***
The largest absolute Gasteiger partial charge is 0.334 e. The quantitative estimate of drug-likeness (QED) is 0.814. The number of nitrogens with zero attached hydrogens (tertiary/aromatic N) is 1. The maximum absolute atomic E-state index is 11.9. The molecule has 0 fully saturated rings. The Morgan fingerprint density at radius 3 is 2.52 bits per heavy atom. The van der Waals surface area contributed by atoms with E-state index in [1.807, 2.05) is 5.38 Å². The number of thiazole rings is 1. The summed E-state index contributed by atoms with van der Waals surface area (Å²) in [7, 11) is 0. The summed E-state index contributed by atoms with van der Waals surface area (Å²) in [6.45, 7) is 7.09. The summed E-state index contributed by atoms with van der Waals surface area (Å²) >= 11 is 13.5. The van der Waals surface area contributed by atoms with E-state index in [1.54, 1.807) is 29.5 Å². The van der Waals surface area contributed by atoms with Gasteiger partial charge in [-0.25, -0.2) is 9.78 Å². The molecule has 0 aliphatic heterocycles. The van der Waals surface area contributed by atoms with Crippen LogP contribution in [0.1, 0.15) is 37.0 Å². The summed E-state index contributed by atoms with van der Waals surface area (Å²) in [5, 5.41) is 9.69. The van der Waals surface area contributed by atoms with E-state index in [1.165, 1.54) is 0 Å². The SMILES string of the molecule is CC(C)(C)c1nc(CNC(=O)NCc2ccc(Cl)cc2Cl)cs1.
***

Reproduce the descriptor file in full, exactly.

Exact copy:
The largest absolute Gasteiger partial charge is 0.334 e. The quantitative estimate of drug-likeness (QED) is 0.814. The number of nitrogens with zero attached hydrogens (tertiary/aromatic N) is 1. The maximum absolute atomic E-state index is 11.9. The molecule has 0 fully saturated rings. The Morgan fingerprint density at radius 3 is 2.52 bits per heavy atom. The van der Waals surface area contributed by atoms with E-state index in [1.807, 2.05) is 5.38 Å². The number of thiazole rings is 1. The summed E-state index contributed by atoms with van der Waals surface area (Å²) in [7, 11) is 0. The summed E-state index contributed by atoms with van der Waals surface area (Å²) in [6.45, 7) is 7.09. The summed E-state index contributed by atoms with van der Waals surface area (Å²) >= 11 is 13.5. The van der Waals surface area contributed by atoms with E-state index in [1.54, 1.807) is 29.5 Å². The van der Waals surface area contributed by atoms with Gasteiger partial charge in [-0.25, -0.2) is 9.78 Å². The molecule has 0 aliphatic heterocycles. The van der Waals surface area contributed by atoms with Crippen LogP contribution in [0.1, 0.15) is 37.0 Å². The summed E-state index contributed by atoms with van der Waals surface area (Å²) in [5, 5.41) is 9.69. The van der Waals surface area contributed by atoms with E-state index in [1.165, 1.54) is 0 Å². The SMILES string of the molecule is CC(C)(C)c1nc(CNC(=O)NCc2ccc(Cl)cc2Cl)cs1.